CCCP Big Red Machine
Posted by simon c on 2009 December 10日 Thursday
CCCP Big Red Machine
Posted by simon c on 2008 October 22日 Wednesday
Straight from the horse’s mouth (from the excellent NY Times Slapshot blog):
Tuesday was a special day in the K.H.L. Vyacheslav Fetisov, already the Russian Minister of Sport and as of last week a senator in the upper house of the federal legislature, was elected chairman of the league board of governors. The 50-year-old ex-CSKA, U.S.S.R., Devils and Red Wings star promptlytold the K.H.L. Web site, “We should develop in the direction of the Far East, and make the league not only European but also Asian.” He said there was interest in joining the K.H.L. from businessmen in Japan, South Korea and China.
Given the 50 percent drop over the last three months in the price of oil — the basis of the Russian economy and of the Gazprom-funded league’s wealth — K.H.L. expansion into other countries seems more and more like a pie-in-the-sky proposition. Falling oil prices and a domestic financial sector hard hit by the current credit crisis have already forced the Russian government to rethink budget and foreign policy initiatives, as the Times’Clifford J. Levy reports. Given such circumstances, does Fetisov really believe that the Continental Hockey League will soon be icing teams in Seoul and Beijing?
He’s said this before, so I guess Slava’s really got KHL’s eyes on Asia, but chances are slim to nil for many reasons, including the ones in the blog post, but if the KHL is interested in Asia, they’re (or is it just he, as in Fetisov) more likely interested in absorbing the Asia League with existing franchises and fanbase (however small) rather than creating new franchises in the Far East. Then again with the level of play in the Asia League, the teams would get slaughtered in the KHL without heavy reinforcements, and that wouldn’t work out well in terms of fostering home grown talent and interest in the game.
But this is most likely just old man talking crazy without having read through any reports or thought through the logistics. Asia League games draw anywhere from a few hundred spectators to a couple of thousand fans at best, far cry from attendance numbers KHL is trying to put up to compete with the NHL. Hockey just isn’t a major sport in North East Asia. (But I’d love to see something like Amur Khavarovsk’s 2nd team play in the Asia League again, that’d be neat and good for Asian hockey development.)
Here’s a fun old time Fetisov and Larionov photo for kicks.
Posted by simon c on 2008 May 18日 Sunday
Ahead of the Centennial Ice Hockey World Championship final to be played later today, the 1980 Miracle on Ice was announced as the #1 story on their international hockey stories of the century list.
The win didn’t change the landscape of the game right away. It was a shocking and unexpected victory, but more importantly, it inspired a generation of American kids to play the game. When USA won its next important international event, the 1996 World Cup of Hockey, almost every player on that team pointed to the Miracle on Ice game as their inspiration for wanting to play hockey.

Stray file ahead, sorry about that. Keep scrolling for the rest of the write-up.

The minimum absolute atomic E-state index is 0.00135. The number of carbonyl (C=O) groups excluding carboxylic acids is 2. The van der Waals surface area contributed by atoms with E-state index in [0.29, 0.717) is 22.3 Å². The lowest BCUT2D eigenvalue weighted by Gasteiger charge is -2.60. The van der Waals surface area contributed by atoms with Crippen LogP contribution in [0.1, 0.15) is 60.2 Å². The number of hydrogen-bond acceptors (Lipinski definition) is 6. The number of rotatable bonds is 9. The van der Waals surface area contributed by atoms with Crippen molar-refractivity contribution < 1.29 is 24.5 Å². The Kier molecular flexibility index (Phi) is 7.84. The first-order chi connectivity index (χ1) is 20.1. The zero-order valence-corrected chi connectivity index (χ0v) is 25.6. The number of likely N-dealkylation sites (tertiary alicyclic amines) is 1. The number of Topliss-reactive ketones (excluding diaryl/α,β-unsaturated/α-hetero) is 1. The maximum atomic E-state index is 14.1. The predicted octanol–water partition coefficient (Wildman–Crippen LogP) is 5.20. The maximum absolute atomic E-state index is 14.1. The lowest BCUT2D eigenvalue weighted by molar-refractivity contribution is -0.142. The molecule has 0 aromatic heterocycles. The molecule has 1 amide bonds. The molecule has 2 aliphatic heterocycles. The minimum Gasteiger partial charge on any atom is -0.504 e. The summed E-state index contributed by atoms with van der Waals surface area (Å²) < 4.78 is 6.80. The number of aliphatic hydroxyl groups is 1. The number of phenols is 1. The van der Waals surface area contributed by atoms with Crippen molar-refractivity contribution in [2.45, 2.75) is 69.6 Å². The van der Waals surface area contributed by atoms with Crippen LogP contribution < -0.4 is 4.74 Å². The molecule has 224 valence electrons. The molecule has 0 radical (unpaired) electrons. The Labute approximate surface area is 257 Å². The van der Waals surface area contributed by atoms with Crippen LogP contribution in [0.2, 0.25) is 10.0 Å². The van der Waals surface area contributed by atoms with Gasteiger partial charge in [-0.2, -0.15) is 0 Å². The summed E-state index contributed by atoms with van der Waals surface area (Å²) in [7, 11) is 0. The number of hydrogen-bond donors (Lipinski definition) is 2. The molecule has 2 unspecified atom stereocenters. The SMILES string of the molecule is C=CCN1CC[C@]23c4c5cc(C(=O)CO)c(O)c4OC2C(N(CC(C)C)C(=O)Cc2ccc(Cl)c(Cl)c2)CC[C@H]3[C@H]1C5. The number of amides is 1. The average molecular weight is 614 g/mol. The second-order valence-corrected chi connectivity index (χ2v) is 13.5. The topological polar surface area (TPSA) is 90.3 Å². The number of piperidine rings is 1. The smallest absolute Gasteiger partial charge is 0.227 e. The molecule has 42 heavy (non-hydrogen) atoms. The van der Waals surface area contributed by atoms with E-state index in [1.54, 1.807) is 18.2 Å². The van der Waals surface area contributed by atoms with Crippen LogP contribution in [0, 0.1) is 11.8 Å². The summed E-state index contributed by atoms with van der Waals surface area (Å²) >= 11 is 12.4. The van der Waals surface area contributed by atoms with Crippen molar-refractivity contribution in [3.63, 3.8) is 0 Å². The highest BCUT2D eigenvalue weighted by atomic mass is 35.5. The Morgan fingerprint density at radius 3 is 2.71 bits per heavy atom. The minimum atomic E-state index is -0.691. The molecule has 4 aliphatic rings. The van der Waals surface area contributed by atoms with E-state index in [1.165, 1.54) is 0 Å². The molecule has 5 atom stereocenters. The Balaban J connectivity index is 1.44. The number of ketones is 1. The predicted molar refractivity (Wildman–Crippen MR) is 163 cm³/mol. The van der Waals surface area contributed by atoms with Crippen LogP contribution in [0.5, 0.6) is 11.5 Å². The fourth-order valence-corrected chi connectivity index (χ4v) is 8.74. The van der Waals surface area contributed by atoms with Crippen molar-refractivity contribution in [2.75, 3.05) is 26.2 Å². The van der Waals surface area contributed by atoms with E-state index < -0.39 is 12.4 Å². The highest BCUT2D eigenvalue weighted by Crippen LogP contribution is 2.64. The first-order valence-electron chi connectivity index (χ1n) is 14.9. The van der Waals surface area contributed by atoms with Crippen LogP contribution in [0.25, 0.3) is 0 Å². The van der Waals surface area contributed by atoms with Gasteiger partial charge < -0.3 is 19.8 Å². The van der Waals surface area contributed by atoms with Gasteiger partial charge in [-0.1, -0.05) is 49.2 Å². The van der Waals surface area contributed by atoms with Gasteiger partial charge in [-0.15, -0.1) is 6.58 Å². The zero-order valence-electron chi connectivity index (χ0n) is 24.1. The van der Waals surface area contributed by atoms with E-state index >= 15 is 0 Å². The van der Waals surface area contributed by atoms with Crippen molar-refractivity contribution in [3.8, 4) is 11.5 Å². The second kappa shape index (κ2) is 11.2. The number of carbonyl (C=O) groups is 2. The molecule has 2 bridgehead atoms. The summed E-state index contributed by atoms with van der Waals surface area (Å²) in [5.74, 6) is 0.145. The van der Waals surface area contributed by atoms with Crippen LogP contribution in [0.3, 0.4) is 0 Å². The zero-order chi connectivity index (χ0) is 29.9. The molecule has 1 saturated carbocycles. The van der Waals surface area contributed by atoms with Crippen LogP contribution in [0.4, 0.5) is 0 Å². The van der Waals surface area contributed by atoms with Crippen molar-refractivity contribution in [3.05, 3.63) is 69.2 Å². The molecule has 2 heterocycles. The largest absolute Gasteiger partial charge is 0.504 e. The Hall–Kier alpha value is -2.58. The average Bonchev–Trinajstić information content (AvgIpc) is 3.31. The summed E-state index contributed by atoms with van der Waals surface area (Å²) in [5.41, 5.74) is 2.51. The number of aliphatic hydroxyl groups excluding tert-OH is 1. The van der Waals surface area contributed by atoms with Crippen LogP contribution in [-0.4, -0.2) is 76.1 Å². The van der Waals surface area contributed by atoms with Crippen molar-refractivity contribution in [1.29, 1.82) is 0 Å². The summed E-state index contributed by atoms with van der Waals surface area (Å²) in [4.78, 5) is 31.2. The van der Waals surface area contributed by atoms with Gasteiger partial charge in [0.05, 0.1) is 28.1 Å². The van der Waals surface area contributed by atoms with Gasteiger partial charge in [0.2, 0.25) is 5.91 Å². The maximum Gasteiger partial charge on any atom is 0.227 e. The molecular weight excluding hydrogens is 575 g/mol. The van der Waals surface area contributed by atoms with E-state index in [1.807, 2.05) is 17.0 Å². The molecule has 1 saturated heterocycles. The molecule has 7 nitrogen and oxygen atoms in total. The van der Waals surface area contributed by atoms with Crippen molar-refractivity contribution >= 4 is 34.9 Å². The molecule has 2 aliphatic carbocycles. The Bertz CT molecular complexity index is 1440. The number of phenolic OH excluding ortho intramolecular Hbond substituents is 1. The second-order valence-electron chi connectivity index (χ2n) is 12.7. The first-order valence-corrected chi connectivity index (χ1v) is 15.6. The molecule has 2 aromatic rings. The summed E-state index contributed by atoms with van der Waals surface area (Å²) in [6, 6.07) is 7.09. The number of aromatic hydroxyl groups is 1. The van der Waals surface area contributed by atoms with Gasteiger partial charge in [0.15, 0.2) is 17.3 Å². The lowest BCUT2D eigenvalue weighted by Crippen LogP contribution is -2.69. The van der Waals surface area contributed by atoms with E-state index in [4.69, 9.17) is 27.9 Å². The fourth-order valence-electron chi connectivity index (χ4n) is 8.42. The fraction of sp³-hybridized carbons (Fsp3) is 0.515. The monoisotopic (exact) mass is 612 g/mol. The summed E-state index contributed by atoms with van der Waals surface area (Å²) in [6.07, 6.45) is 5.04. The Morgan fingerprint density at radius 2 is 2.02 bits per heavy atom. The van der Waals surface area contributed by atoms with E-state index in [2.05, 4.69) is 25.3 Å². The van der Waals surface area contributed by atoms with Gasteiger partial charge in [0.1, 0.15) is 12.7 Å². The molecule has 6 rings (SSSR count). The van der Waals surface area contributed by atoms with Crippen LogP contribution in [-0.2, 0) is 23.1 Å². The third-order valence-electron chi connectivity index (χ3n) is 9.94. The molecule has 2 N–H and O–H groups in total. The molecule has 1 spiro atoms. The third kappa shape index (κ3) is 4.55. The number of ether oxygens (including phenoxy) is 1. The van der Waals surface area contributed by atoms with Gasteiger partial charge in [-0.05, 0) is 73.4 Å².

In time, the win also assured the international community that America would be part of the top nations. In the 1976 Canada Cup, for instance, the roster was a who’s who of minor leaguers and collegians. Soon after 1980, that never happened again.
This game was and remains the greatest moment in international hockey because of its impact at the time and its continued impact over time. For 20 college players to defeat a team that trained year round and won virtually every game it played before and after truly is, in a sporting sense, a miracle. There is no other word for it.
That this miracle became something lasting and enduring makes it all the more significant. The greater miracle is that it took a nation with nothing more than a mild interest in the game and made it into a world powerhouse that can today beat any other great nation on any given day. There have been greater teams which have accomplished greater feats over greater periods of time in international hockey, but there is only one game, one team, one moment, that can truly be called a miracle. And nothing can outclass a miracle. Nothing.
And the IIHF also announced the Centennial All-Star Team. The list is Soviet heavy with Tretiak, Fetisov, Salming, Kharlamov, Makarov, and Gretzky. Methinks the voters were weighed towards Europeans, but then again this is an All-Star team for international hockey, and the Soviets dominated international play, so maybe it’s right. It’s interesting that Gretzky’s contributions in the Canada Cup is counted considering it was not an IIHF sanctioned event. But then again, IIHF was not obtuse enough to ignore the great impact the Summit Series and the Canada Cups had on international hockey, even if they were not officially sanctioned events.
The six members of the All-Star Team are:
Goaltender: Vladislav Tretiak (Russia)
First Defenceman: Vyacheslav Fetisov (Russia)
Second Defenceman: Borje Salming (Sweden)
First Winger: Valeri Kharlamov (Russia)
Second Winger: Sergei Makarov (Russia)
Centre: Wayne Gretzky (Canada)
The panel comprised 56 ice hockey experts from 16 countries representing a balance between North American and European countries, and included people who have worked in the game for an extended period and whose opinions are universally respected. One of the 56 votes represented the collective opinion of the staff of The Hockey News.
Tretiak received 30 votes, Fetisov 54, Salming 17, Kharlamov 21, Makarov 18, and Gretzky 38.
Posted in 02_English, hockey, information, International, opinion | Tagged: canada, canada cup, fetisov, gretzky, IIHF, kharlamov, makarov, salming, soviet, summit series, sweden, tretiak, USA | Leave a Comment »